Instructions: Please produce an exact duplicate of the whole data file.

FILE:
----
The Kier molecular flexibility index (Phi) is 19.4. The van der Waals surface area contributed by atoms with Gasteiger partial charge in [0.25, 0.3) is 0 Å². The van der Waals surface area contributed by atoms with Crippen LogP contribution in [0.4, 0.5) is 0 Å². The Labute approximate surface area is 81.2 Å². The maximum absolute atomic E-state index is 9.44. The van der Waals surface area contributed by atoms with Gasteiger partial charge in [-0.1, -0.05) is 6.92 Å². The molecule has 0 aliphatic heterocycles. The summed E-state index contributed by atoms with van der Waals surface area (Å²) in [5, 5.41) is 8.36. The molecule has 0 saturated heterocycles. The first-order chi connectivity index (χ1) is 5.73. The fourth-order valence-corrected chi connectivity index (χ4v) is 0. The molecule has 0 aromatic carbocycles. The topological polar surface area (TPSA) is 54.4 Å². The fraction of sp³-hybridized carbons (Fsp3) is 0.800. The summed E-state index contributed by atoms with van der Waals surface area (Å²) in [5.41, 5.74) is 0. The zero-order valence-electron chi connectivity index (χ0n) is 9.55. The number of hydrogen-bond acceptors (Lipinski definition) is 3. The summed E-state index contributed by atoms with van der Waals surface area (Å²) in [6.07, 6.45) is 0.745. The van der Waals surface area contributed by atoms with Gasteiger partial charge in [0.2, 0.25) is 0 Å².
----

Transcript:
The Kier molecular flexibility index (Phi) is 19.4. The van der Waals surface area contributed by atoms with Gasteiger partial charge in [0.25, 0.3) is 0 Å². The van der Waals surface area contributed by atoms with Crippen LogP contribution in [0.4, 0.5) is 0 Å². The Labute approximate surface area is 81.2 Å². The maximum absolute atomic E-state index is 9.44. The van der Waals surface area contributed by atoms with Gasteiger partial charge in [-0.1, -0.05) is 6.92 Å². The molecule has 0 aliphatic heterocycles. The summed E-state index contributed by atoms with van der Waals surface area (Å²) in [5, 5.41) is 8.36. The molecule has 0 saturated heterocycles. The first-order chi connectivity index (χ1) is 5.73. The fourth-order valence-corrected chi connectivity index (χ4v) is 0. The molecule has 0 aromatic carbocycles. The topological polar surface area (TPSA) is 54.4 Å². The fraction of sp³-hybridized carbons (Fsp3) is 0.800. The summed E-state index contributed by atoms with van der Waals surface area (Å²) in [5.41, 5.74) is 0. The zero-order valence-electron chi connectivity index (χ0n) is 9.55. The number of hydrogen-bond acceptors (Lipinski definition) is 3. The summed E-state index contributed by atoms with van der Waals surface area (Å²) in [6.07, 6.45) is 0.745. The van der Waals surface area contributed by atoms with Gasteiger partial charge in [0.2, 0.25) is 0 Å².